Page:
Protein kinase - phosphorylate their substrate protein
Protein phosphatases - dephosphorylate their substrate protein
Phosphorylation of transcription factors can control gene transcription

23

What is another name for a mutation?

Genetic polymorphism

24

What are examples of small-scale mutations?

Substitutions
Insertions
Deletions (indels)

25

What are examples of large scale mutations?

Alterations to chromosome number or structure

26

What is a single nucleotide polymorphism?

When a single nucleotide is substituted with a different nucleotide

27

What is a transition (type of SNP)?

A point mutation that changes a purine nucleotide to another purine (AG) or a pyramidine nucleotide to another pyrimidine (CT)
2/3 SNPs are transitions

28

What are the purine nucleotides?

Adenine
Guanine

29

What are the pyrimidine nucleotides?

Cytosine
Thymine

30

What is a transversion (SNP)?

Point mutation that changes a pyrimidine nucleotide to a purine one or vice versa

31

What is a silent single nucleotide polymorphism?

A point mutation that produces a different codon that codes for the same amino acid. This is possible because genetic code is degenerate so more than one codon codes for the same amino acid

32

What is a missense mutation?

A point mutation which results in a codon that codes for a different amino acid (nonsynonymous mutation)

33

What is a nonsense mutation?

A mutation in which a sense codon is changed to a stop codon

34

What type of mutation causes sickle-cell anaemia?

A non-synonymous missense mutation (SNP)
Glutamic acid substituted by valine at position 6

35

What is sickle cell anaemia?

Red cells lose their shape in low oxygen partial pressure and become sickle-shaped. However, there is an advantage of carrying this allele - a resistance to malaria - therefore the mutation remains widespread

36

What is the huge problem with insertions and deletions?

These can cause frameshift, where the addition or removal of bases changes the reading frame. Every codon following the mutation is read differently, greatly altering the resulting polypeptide

37

What type of indel (deletion) is less severe?

Indels of 3 rather than 1 or 3 as one amino acid is lost rather than frameshift being caused

38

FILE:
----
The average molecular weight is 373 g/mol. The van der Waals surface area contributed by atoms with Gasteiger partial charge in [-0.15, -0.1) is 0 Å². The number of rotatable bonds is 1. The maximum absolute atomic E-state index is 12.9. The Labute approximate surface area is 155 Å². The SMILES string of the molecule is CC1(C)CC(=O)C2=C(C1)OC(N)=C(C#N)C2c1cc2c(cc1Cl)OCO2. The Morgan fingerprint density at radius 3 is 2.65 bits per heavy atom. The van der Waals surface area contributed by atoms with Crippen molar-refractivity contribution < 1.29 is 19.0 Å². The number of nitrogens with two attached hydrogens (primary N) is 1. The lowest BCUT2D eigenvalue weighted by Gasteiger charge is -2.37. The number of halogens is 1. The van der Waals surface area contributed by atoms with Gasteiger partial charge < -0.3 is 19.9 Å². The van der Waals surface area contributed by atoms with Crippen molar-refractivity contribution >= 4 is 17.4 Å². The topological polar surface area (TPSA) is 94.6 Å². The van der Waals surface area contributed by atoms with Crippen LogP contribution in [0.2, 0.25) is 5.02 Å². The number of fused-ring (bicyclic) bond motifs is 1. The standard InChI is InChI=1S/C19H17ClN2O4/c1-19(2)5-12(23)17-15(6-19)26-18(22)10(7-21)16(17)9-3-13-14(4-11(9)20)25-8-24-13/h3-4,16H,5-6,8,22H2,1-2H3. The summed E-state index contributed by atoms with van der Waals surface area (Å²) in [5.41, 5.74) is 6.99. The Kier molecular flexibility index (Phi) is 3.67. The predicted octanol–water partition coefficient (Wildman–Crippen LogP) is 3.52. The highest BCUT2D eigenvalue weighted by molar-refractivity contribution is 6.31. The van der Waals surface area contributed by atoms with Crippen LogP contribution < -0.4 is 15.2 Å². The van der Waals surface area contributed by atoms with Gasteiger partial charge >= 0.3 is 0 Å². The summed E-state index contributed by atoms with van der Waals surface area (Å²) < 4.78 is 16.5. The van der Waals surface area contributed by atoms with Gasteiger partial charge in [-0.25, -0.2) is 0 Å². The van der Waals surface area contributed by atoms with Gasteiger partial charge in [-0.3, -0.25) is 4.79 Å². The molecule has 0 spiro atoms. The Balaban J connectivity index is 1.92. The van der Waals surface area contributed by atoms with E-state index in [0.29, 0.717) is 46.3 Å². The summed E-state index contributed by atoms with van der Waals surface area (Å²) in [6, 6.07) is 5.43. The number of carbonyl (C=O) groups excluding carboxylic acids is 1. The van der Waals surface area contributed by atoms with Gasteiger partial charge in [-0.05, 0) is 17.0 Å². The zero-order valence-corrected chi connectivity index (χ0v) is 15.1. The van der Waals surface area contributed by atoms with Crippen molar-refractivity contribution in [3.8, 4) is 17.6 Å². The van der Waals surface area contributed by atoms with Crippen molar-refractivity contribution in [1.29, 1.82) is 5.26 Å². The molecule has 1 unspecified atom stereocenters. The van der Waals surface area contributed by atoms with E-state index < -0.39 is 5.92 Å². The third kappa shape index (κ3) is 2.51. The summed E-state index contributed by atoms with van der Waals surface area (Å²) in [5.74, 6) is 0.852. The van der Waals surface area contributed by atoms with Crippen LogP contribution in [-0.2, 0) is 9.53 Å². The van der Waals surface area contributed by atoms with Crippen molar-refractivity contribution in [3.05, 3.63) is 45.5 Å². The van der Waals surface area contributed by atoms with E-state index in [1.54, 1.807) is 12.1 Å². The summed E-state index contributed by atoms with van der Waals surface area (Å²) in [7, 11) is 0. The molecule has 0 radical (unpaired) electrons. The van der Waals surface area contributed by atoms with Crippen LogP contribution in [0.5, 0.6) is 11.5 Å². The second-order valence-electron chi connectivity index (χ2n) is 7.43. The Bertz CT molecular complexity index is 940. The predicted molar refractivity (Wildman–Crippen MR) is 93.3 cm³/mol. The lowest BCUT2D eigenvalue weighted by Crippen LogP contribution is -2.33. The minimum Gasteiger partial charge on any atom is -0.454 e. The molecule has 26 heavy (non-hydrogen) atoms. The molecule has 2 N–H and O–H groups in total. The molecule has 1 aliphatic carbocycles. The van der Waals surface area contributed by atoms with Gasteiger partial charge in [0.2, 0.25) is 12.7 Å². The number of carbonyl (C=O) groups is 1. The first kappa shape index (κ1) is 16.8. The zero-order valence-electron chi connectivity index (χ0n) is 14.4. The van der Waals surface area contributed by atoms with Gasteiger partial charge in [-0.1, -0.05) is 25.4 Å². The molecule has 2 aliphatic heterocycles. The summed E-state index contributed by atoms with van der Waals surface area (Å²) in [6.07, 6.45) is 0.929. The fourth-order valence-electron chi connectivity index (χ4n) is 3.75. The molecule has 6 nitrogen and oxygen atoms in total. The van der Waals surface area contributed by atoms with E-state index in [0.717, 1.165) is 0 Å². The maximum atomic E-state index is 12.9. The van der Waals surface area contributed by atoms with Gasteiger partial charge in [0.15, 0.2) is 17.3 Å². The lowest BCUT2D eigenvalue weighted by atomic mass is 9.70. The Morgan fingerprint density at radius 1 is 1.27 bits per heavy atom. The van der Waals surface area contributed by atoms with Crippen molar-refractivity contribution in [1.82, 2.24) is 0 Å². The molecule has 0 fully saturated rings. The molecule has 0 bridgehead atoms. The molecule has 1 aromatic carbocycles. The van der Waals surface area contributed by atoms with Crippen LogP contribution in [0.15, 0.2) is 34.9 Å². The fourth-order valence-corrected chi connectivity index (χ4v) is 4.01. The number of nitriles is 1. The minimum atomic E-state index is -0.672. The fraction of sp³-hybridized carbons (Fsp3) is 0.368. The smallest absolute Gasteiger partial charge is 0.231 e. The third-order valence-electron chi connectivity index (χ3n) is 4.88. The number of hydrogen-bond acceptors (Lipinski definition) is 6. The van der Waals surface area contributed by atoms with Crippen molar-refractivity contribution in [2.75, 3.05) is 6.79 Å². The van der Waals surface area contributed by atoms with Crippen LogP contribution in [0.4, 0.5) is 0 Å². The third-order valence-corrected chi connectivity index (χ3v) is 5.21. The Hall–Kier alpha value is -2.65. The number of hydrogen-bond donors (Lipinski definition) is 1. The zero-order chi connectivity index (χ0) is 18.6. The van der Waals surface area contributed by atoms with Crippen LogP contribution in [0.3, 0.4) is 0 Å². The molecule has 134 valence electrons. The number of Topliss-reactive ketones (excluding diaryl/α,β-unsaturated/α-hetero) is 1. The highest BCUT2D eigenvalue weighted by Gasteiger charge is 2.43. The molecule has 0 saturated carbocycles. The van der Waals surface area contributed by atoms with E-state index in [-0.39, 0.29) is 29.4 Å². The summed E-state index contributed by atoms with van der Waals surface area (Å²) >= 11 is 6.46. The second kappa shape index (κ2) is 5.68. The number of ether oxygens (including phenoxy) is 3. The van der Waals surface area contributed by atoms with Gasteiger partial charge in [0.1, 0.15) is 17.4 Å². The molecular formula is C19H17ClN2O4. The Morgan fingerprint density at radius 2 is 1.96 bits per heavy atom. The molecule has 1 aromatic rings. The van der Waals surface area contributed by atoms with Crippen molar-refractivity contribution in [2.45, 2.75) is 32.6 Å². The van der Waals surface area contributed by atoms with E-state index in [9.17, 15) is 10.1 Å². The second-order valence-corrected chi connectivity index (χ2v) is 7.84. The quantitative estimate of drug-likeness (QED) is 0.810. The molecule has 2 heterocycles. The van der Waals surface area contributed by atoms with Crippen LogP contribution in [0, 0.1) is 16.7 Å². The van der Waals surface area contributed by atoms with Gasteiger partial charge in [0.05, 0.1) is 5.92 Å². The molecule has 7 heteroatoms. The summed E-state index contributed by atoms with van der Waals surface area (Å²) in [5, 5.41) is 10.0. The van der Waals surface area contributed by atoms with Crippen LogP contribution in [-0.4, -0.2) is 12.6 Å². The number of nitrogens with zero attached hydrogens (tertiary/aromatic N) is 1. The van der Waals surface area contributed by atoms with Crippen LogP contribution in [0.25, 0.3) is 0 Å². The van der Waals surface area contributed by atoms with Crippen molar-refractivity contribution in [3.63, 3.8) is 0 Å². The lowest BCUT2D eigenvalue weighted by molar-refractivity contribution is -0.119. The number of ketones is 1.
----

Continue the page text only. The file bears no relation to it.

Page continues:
What is a truncated protein?

A shortened non-functional protein where a mutation has caused a stop codon to appear instead of one of the codons which codes for an amino acid

39

What is polyploidy and what is its benefit?

Duplications in the number of chromosomes - drives evolution and speciation because genes in two sets of chromosomes can assume different functions

40

Causes of mutations

DNA replication mistakes
Recombination mistakes
Meiosis mistakes
Transposons
Mutagens: either chemicals or radiation

41

How are DNA replication mistakes usually corrected?

By editing/proofreading by DNA polymerase in a 3’ —> 5’ direction

42

What is the difference between mutations in germ line and somatic cells?

Germ line - individuals have mutation in all cells
Somatic cells - can give rise to cancer

43

What is the Ames test?

An in vitro test to detect environmental mutagens. The mutagenic potential of chemical compounds can be tested
Example: his mutant of Salmonella typhimurium - unable to grow unless histidine is present
Expose his mutant to mutagen and observe the frequency of reversion (where it can produce histamine on its own) - this tells you the rate of mutation due to the mutagen

44

Why is ionising radiation damaging to cells?

It produces a reactive ion species by interacting with biological molecules. Radiation can cause single or double strand breaks in DNA
UV radiation creates thymine diners (pairings) in DNA

45

Process of polymerase chain reaction (PCR)

1. Isolate the DNA from an organism
2. Heat the DNA to 95 degrees Celsius for one minute to separate the double strands
3. Cool to around 60 degrees anneal short ‘primers’ to the DNA (20bp long). Primers are complementary to the start and end of the DNA being amplified